Christianity in Hong Kong

From Wikipedia, the free encyclopedia

Christianity has been in Hong Kong since 1841 when British Empire started to rule Hong Kong. As of 2022, there were about 1.3 million Christians in Hong Kong (16% of the total population), most of them are Protestant (around 900,000) and Catholic (around 401,000).[1][2]

Roman Catholic Church[edit]

The Roman Catholic Church in Hong Kong was established as a Mission Prefecture in 1841 and as an Apostolic Vicariate in 1874. It became a diocese in 1946.

About 403,000 Hongkongers are Catholics. They are served by 285 priests, 68 brothers and 541 sisters. There are 52 parishes, comprising 40 churches, 30 chapels and 27 halls for religious service.[3] Services are conducted in Cantonese, with three-fifths of the parishes providing services in English and in Tagalog in some cases.

The diocese has established its own administrative structure while maintaining close links with the Pope and other Catholic communities around the world. It has the same creed, Scripture, liturgy and organisation as the other culture communities worldwide. The assistant secretary-general of the Federation of Asian Bishops' Conference has his office in Hong Kong.

Along with its apostolic work, one of the prime concerns of the diocese has been for the well-being of all the Hongkongers. To reach people through the media, the diocese publishes two weekly newspapers, Kung Kao Po and Sunday Examiner. In addition, the Diocesan Audio-Visual Centre produces tapes and films for use in schools and parishes and, overall, the Hong Kong Catholic Social Communications Office acts as an information and public relations channel for the diocese.[4]


The Protestant churches in Hong Kong have about 800,000 registered members.[3]

The presence of the Protestant community dates back to 1841. "Great Light Newspaper" (大光報), a Christian newspaper based in Hong Kong and distributed in Hong Kong and China, was in operation in the early 1900s, with Dr. Man-Kai Wan, 尹文階 (1869–1927) as its chairman of the board and Dr. Sun Yat-sen (a secondary school classmate of Dr. Wan) as its contributor.[5]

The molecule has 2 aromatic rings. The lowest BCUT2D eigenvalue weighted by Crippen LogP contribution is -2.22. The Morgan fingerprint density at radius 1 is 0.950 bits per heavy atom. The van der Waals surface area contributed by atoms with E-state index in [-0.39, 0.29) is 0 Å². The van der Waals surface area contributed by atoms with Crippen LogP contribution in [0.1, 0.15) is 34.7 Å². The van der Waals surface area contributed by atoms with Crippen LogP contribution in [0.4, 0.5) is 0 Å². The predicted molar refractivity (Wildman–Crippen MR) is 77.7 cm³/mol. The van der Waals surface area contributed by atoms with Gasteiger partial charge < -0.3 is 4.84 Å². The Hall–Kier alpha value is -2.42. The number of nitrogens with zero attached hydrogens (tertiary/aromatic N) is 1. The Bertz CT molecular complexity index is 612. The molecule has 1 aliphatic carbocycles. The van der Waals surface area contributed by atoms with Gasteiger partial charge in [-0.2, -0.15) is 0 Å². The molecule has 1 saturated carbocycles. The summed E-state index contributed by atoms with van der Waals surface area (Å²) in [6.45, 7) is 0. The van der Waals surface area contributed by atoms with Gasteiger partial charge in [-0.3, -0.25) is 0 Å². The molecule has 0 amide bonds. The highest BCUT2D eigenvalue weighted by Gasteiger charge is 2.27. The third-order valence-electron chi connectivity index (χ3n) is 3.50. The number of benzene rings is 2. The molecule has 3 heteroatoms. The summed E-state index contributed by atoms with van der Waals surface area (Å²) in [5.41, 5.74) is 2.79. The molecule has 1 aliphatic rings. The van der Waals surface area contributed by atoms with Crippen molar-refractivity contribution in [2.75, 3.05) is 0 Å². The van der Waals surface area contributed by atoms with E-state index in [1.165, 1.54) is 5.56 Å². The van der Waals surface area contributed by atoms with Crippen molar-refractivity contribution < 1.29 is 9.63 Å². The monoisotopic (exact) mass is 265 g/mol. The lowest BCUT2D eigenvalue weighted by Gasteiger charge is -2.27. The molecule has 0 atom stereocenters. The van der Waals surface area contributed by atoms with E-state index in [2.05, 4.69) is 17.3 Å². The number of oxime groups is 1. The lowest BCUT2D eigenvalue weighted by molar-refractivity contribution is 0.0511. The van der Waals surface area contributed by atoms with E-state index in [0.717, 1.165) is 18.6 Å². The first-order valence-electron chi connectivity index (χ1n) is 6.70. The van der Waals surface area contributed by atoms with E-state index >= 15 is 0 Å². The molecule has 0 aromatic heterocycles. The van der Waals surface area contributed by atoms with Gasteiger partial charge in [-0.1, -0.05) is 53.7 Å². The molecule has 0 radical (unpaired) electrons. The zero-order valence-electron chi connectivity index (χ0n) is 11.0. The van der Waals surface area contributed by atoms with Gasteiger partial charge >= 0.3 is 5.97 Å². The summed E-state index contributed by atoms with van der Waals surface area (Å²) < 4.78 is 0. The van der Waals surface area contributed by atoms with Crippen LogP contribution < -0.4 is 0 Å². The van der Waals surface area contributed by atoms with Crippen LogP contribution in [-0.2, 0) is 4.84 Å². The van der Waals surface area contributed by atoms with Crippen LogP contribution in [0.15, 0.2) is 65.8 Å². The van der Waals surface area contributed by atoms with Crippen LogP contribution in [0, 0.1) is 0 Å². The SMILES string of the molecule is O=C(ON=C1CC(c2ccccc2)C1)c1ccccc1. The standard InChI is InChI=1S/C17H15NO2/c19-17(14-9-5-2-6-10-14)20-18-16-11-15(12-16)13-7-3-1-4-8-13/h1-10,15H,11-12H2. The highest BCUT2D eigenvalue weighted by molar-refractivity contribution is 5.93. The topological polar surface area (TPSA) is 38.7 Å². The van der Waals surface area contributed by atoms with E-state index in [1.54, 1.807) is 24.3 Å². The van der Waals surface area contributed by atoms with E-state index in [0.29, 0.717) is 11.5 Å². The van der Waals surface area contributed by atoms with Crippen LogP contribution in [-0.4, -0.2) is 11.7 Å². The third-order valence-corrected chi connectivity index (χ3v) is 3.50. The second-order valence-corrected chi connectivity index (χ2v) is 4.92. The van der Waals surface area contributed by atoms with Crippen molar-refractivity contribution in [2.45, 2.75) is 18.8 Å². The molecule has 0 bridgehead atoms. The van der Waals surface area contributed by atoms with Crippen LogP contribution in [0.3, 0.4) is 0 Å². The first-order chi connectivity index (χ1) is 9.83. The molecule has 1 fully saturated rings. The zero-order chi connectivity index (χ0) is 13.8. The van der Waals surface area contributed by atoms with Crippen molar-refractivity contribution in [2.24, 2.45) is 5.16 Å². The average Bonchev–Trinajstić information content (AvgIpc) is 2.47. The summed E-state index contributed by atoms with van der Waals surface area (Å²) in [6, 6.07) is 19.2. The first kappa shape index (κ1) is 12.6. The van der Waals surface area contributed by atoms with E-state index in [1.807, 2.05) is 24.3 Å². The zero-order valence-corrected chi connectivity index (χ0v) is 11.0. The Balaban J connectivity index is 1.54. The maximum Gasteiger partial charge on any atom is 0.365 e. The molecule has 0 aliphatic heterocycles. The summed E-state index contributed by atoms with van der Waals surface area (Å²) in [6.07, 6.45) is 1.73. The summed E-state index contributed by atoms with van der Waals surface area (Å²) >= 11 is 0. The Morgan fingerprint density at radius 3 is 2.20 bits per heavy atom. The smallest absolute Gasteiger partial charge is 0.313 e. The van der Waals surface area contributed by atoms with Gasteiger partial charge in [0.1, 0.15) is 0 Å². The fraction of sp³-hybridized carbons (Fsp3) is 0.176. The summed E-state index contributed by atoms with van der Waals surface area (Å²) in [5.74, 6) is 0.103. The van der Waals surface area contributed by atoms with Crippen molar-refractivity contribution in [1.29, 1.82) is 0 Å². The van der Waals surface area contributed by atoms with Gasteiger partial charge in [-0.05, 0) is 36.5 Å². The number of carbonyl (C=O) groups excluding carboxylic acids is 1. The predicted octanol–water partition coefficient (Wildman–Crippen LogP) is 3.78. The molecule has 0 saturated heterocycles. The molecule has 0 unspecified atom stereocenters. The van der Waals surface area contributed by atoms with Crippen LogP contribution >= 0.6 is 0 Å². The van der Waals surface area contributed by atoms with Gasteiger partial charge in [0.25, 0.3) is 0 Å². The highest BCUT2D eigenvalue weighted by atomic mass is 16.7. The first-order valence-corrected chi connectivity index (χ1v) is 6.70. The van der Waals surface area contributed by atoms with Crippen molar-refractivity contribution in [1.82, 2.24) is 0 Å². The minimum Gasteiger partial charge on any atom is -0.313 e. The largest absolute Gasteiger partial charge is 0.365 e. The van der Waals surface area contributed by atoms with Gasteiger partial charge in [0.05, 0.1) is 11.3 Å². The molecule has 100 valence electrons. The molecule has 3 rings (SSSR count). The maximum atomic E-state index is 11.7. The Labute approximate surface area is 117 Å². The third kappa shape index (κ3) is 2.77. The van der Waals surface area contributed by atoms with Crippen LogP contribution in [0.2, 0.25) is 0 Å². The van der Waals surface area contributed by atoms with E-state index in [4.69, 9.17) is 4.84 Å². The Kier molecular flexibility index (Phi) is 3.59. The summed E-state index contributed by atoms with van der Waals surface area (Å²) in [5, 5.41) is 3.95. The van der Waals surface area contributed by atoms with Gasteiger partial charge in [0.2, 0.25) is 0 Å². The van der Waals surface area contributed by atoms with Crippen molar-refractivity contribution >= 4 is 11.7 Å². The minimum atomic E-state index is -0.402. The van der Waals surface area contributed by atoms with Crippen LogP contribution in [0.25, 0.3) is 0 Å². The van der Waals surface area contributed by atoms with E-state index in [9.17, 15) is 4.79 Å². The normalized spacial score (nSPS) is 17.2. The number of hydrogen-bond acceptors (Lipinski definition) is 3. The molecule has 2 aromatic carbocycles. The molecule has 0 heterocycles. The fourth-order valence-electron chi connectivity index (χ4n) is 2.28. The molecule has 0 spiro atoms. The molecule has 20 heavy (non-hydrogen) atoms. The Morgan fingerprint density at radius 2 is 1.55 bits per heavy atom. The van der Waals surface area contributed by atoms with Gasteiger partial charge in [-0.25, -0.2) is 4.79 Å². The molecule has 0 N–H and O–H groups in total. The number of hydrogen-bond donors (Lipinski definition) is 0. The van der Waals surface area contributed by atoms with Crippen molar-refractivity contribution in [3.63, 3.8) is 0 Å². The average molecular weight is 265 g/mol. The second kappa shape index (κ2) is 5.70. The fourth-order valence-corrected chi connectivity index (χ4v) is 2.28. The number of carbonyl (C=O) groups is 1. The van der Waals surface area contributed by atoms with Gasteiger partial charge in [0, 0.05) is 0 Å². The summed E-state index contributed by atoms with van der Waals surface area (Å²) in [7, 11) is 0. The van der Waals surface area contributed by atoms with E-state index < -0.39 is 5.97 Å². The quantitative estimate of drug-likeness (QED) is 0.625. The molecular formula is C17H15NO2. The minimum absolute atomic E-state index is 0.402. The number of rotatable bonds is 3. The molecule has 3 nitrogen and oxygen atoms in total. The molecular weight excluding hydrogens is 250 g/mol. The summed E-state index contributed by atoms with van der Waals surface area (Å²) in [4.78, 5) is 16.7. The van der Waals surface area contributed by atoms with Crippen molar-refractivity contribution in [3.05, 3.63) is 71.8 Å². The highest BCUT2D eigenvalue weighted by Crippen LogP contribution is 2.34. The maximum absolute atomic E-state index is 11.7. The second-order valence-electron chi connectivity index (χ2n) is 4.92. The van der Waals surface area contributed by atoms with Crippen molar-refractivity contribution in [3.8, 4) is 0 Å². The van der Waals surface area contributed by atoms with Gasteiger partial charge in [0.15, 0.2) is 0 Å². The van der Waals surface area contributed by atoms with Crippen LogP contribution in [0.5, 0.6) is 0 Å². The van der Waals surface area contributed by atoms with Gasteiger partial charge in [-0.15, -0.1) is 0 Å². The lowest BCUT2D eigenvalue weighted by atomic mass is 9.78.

To Tsai Church (道濟會堂), founded by the London Missionary Society in 1888 and located at 75 Hollywood Road, Mid-levels (半山區), Hong Kong, was Sun's place of worship[6] while he studied Medicine in the Hong Kong College of Medicine for Chinese (香港華人西醫書院). According to Wong Man-kong, To Tsai Church was one of the first independent churches in China.[7] Fung-Chi Au (區鳳墀, 1847-1914), who was Sun's teacher of Chinese literature, was an Elder of To Tsai Church. Due to its growth, this church erected a large building in 1926 and was renamed Hop Yat Church (合一堂).[8][9][non-primary source needed]

Chinese Methodist Church (循道衛理聯合教會) started in 1882 at Wellington Street, Hong Kong. Upon expansion, it moved to Aberdeen Street and then Caine Road. In 1936, it moved to a new building at 36 Hennessy Road, Hong Kong. In 1998, this building was replaced by a 23-story building. In addition, the church has started numerous branch churches and schools all over Hong Kong.[10]

About 800,000 Protestant Christians live in Hong Kong.[3] The Protestant Church is made up of over 1,300 congregations in more than 50 denominations. Major denominations are Anglicans, Baptists, Lutherans, Adventists, Christian and Missionary Alliance, Church of Christ in China, Methodist, Pentecostal and Salvation Army. With their emphasis on youth work, many congregations have a high proportion of young people.[3]